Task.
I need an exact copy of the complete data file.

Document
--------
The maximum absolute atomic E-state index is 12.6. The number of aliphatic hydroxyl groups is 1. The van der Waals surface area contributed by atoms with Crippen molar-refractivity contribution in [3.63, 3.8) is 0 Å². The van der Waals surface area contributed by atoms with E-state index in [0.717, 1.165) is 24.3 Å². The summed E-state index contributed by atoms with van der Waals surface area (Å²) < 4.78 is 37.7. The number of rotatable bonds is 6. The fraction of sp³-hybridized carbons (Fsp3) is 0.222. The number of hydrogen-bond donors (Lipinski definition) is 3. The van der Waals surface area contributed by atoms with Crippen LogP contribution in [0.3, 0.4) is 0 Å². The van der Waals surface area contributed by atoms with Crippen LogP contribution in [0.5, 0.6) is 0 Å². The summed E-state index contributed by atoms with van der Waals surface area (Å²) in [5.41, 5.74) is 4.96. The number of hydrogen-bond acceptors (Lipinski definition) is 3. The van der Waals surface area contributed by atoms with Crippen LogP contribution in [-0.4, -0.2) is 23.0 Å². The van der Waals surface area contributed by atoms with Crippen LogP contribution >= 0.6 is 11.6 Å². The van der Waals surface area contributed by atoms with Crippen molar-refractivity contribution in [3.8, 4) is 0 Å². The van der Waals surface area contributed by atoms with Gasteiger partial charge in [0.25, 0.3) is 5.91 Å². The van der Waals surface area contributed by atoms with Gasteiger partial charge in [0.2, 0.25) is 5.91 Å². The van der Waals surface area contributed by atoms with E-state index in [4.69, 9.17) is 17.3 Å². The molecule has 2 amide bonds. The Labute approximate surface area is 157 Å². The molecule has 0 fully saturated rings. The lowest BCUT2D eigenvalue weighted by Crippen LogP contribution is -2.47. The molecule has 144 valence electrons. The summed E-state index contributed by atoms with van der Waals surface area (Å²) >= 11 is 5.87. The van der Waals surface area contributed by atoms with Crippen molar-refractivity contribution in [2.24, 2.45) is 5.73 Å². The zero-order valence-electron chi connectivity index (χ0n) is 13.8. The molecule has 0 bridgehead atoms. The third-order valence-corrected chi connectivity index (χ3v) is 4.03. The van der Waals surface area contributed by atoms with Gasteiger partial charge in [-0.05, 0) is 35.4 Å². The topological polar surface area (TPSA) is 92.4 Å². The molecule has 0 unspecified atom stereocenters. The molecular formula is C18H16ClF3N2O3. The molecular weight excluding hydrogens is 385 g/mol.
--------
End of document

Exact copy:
The maximum absolute atomic E-state index is 12.6. The number of aliphatic hydroxyl groups is 1. The van der Waals surface area contributed by atoms with Crippen molar-refractivity contribution in [3.63, 3.8) is 0 Å². The van der Waals surface area contributed by atoms with E-state index in [0.717, 1.165) is 24.3 Å². The summed E-state index contributed by atoms with van der Waals surface area (Å²) < 4.78 is 37.7. The number of rotatable bonds is 6. The fraction of sp³-hybridized carbons (Fsp3) is 0.222. The number of hydrogen-bond donors (Lipinski definition) is 3. The van der Waals surface area contributed by atoms with Crippen LogP contribution in [0.3, 0.4) is 0 Å². The van der Waals surface area contributed by atoms with Crippen LogP contribution in [0.5, 0.6) is 0 Å². The summed E-state index contributed by atoms with van der Waals surface area (Å²) in [5.41, 5.74) is 4.96. The number of hydrogen-bond acceptors (Lipinski definition) is 3. The van der Waals surface area contributed by atoms with Crippen LogP contribution in [-0.4, -0.2) is 23.0 Å². The van der Waals surface area contributed by atoms with Crippen LogP contribution >= 0.6 is 11.6 Å². The van der Waals surface area contributed by atoms with Crippen molar-refractivity contribution in [3.8, 4) is 0 Å². The van der Waals surface area contributed by atoms with Gasteiger partial charge in [0.25, 0.3) is 5.91 Å². The van der Waals surface area contributed by atoms with Gasteiger partial charge in [0.2, 0.25) is 5.91 Å². The van der Waals surface area contributed by atoms with E-state index in [4.69, 9.17) is 17.3 Å². The molecule has 2 amide bonds. The Labute approximate surface area is 157 Å². The molecule has 0 fully saturated rings. The lowest BCUT2D eigenvalue weighted by Crippen LogP contribution is -2.47. The molecule has 144 valence electrons. The summed E-state index contributed by atoms with van der Waals surface area (Å²) >= 11 is 5.87. The van der Waals surface area contributed by atoms with Crippen molar-refractivity contribution in [2.24, 2.45) is 5.73 Å². The zero-order valence-electron chi connectivity index (χ0n) is 13.8. The molecule has 0 bridgehead atoms. The third-order valence-corrected chi connectivity index (χ3v) is 4.03. The van der Waals surface area contributed by atoms with Gasteiger partial charge in [-0.05, 0) is 35.4 Å². The topological polar surface area (TPSA) is 92.4 Å². The molecule has 0 unspecified atom stereocenters. The molecular formula is C18H16ClF3N2O3. The molecular weight excluding hydrogens is 385 g/mol.